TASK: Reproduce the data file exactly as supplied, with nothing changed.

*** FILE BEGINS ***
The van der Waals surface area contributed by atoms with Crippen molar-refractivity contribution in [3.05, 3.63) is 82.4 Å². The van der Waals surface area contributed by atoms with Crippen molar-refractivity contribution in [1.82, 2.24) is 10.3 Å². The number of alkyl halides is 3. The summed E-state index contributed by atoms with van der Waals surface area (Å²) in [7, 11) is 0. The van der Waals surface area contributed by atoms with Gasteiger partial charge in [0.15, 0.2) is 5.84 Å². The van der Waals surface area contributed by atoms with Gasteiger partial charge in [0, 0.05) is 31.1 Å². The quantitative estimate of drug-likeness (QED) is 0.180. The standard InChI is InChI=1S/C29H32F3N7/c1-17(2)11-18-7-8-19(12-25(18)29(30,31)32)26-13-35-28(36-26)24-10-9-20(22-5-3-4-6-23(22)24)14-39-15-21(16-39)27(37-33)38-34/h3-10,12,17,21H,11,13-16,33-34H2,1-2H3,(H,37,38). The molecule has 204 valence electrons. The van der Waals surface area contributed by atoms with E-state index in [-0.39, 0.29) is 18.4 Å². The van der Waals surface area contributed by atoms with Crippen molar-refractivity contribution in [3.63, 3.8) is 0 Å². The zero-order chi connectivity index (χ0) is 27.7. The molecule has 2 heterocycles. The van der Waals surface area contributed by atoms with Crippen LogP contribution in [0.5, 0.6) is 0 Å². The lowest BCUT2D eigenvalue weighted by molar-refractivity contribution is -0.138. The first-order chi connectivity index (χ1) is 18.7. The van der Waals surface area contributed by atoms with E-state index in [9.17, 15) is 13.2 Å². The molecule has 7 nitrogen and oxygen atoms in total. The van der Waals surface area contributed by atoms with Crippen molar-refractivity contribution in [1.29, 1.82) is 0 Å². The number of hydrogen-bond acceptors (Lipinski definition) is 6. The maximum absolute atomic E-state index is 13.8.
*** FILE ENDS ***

The van der Waals surface area contributed by atoms with Crippen molar-refractivity contribution in [3.05, 3.63) is 82.4 Å². The van der Waals surface area contributed by atoms with Crippen molar-refractivity contribution in [1.82, 2.24) is 10.3 Å². The number of alkyl halides is 3. The summed E-state index contributed by atoms with van der Waals surface area (Å²) in [7, 11) is 0. The van der Waals surface area contributed by atoms with Gasteiger partial charge in [0.15, 0.2) is 5.84 Å². The van der Waals surface area contributed by atoms with Gasteiger partial charge in [0, 0.05) is 31.1 Å². The quantitative estimate of drug-likeness (QED) is 0.180. The standard InChI is InChI=1S/C29H32F3N7/c1-17(2)11-18-7-8-19(12-25(18)29(30,31)32)26-13-35-28(36-26)24-10-9-20(22-5-3-4-6-23(22)24)14-39-15-21(16-39)27(37-33)38-34/h3-10,12,17,21H,11,13-16,33-34H2,1-2H3,(H,37,38). The molecule has 204 valence electrons. The van der Waals surface area contributed by atoms with E-state index in [-0.39, 0.29) is 18.4 Å². The van der Waals surface area contributed by atoms with Crippen molar-refractivity contribution in [3.63, 3.8) is 0 Å². The zero-order chi connectivity index (χ0) is 27.7. The molecule has 2 heterocycles. The van der Waals surface area contributed by atoms with Crippen LogP contribution in [0.5, 0.6) is 0 Å². The lowest BCUT2D eigenvalue weighted by molar-refractivity contribution is -0.138. The first-order chi connectivity index (χ1) is 18.7. The van der Waals surface area contributed by atoms with E-state index in [9.17, 15) is 13.2 Å². The molecule has 7 nitrogen and oxygen atoms in total. The van der Waals surface area contributed by atoms with Crippen molar-refractivity contribution in [1.29, 1.82) is 0 Å². The number of hydrogen-bond acceptors (Lipinski definition) is 6. The maximum absolute atomic E-state index is 13.8.